Since I started my own content marketing agency, I find myself needing to define content marketing pretty often. Mostly it’s when I’m describing what my new business does to friends, neighbors and family. This is how it goes:
Them: “What type of business did you start?”
Me: “I started a marketing agency that specializes in content marketing.
Them: Long pause… “that um… sounds nice…?”
So I have started to head off the awkward silences with an included definition of content marketing. This is what I call the Momsplanation:
Me: “Imagine you own a company that sells exercise equipment and you need more customers. Rather than sending out a bunch of product brochures that talk about how great your products are, you publish material or content about health and fitness. By discussing health and fitness in an intelligent and engaging way, you provide value to the kind of people who might be interested in getting some exercise equipment. You show your expertise rather than telling about it. This leads to potential customers who trust you and want to buy your stuff.”
This is often followed up with a conversation about someone they know who could use this sort of approach.
Some others have created much more official explanations, and just so you get your requisite dose of business speak, I’ll put the most universally accepted one here:
“Content marketing is a marketing technique of creating and distributing valuable, relevant and consistent content to attract and acquire a clearly defined audience – with the objective of driving profitable customer action.” -Content Marketing Institute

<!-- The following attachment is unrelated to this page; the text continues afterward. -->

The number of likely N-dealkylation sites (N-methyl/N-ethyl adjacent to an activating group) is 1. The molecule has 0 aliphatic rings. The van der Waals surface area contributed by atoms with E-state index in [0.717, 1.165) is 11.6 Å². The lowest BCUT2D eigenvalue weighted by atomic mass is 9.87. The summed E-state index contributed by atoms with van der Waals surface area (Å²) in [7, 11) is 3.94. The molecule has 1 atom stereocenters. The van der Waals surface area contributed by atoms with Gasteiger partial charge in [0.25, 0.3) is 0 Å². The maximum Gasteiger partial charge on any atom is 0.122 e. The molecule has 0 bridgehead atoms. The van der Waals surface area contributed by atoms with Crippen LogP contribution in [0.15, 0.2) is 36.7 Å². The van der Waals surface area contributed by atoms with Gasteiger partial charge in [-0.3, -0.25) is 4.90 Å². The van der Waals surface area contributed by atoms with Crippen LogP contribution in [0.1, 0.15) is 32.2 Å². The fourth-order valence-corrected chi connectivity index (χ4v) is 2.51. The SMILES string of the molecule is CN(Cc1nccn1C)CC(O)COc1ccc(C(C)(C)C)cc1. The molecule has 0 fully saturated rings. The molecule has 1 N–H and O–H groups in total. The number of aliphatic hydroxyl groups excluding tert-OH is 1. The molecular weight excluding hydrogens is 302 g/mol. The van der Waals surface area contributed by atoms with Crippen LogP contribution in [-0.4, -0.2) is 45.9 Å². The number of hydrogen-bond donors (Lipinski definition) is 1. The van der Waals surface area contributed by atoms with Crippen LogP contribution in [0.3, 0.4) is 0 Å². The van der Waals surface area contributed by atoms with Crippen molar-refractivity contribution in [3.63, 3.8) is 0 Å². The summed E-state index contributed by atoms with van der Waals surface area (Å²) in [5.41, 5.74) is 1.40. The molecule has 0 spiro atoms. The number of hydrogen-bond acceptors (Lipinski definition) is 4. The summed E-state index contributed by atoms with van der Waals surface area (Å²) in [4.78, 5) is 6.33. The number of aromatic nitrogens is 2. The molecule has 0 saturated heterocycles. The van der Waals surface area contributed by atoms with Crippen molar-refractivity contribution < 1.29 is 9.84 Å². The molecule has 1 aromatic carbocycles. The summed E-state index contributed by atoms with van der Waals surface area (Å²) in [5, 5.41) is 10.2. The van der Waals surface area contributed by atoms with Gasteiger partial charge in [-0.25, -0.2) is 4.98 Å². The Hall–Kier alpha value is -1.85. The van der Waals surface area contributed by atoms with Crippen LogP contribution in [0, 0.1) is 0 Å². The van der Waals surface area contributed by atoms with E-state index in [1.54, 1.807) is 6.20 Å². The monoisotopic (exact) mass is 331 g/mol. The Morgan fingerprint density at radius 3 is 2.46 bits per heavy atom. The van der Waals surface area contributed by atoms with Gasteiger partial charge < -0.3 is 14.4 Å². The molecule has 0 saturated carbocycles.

This description is technically good. I don’t think it helps describe it to Mom, but it hits on some of the finer points of content marketing, which are:
- Give your prospects something they value for free
- Talk directly to those whom you want to buy your product/service
- Why? So we get customers who buy stuff
The Wikipedia version, which is the first definition that pops up when you Google “What is Content Marketing” is:
“Content marketing is any marketing that involves the creation and sharing of media and publishing content in order to acquire and retain customers.” -Wikipedia
This description is pretty inadequate. By this definition any flyer you get on your car at a ballgame would qualify as “content marketing.” What’s missing is the intent of content marketing, which should always to educate and provide value–the “valuable content” part of the CMI definition above.
When you’re developing your content marketing strategy, here’s the trick I use. Forget you’re selling something. Focus tightly on your target audience–be really specific about who this person is and what he/she struggles with on a daily basis. Is it getting to the gym, losing weight, eating more healthfully? What information can you provide that will help them with that struggle? It’s ok if it has nothing to do with the exercise equipment you have to offer. You’re building trust and offering value, which will make them want to buy from you.
“A customer that feels valued beyond his or her wallet is a customer more likely to respond to your next message or offer.”
-Customer Experience Must Be at the Heart of Your Agile Marketing,by Paul Mandeville, MarketingProfs
Sometimes people feel they are “giving away” too much for free with this approach. But don’t forget, information is cheap these days–anything you can offer that is truly customized to your target market is valuable them and to your relationship in the long run.
Photo by Joe the Goat Farmer via Flickr Commons